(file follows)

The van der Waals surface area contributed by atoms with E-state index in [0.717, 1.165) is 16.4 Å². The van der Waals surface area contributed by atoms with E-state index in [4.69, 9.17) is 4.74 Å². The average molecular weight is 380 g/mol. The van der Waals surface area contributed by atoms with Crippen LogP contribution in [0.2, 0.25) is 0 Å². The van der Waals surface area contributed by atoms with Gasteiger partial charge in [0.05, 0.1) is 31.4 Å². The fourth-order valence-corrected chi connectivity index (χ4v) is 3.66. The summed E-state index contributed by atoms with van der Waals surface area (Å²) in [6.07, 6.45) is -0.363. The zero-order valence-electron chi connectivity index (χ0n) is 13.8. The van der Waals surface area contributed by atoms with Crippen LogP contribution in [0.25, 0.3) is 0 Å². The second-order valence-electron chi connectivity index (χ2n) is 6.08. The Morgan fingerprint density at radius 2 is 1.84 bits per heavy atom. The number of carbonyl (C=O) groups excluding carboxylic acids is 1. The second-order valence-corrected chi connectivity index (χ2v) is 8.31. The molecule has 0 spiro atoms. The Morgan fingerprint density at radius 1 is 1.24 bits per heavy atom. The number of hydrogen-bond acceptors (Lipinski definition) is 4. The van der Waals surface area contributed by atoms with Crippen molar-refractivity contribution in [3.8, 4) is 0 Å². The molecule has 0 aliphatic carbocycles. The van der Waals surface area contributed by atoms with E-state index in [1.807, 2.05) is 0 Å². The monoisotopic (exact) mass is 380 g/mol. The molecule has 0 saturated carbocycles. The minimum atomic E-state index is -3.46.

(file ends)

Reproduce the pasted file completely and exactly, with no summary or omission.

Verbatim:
The van der Waals surface area contributed by atoms with E-state index in [0.717, 1.165) is 16.4 Å². The van der Waals surface area contributed by atoms with E-state index in [4.69, 9.17) is 4.74 Å². The average molecular weight is 380 g/mol. The van der Waals surface area contributed by atoms with Crippen LogP contribution in [0.2, 0.25) is 0 Å². The van der Waals surface area contributed by atoms with Gasteiger partial charge in [0.05, 0.1) is 31.4 Å². The fourth-order valence-corrected chi connectivity index (χ4v) is 3.66. The summed E-state index contributed by atoms with van der Waals surface area (Å²) in [6.07, 6.45) is -0.363. The zero-order valence-electron chi connectivity index (χ0n) is 13.8. The van der Waals surface area contributed by atoms with Crippen LogP contribution in [0.25, 0.3) is 0 Å². The second-order valence-electron chi connectivity index (χ2n) is 6.08. The Morgan fingerprint density at radius 2 is 1.84 bits per heavy atom. The number of carbonyl (C=O) groups excluding carboxylic acids is 1. The second-order valence-corrected chi connectivity index (χ2v) is 8.31. The molecule has 0 spiro atoms. The Morgan fingerprint density at radius 1 is 1.24 bits per heavy atom. The number of hydrogen-bond acceptors (Lipinski definition) is 4. The van der Waals surface area contributed by atoms with Crippen molar-refractivity contribution in [3.8, 4) is 0 Å². The molecule has 0 aliphatic carbocycles. The van der Waals surface area contributed by atoms with E-state index in [1.807, 2.05) is 0 Å². The monoisotopic (exact) mass is 380 g/mol. The molecule has 0 saturated carbocycles. The minimum atomic E-state index is -3.46.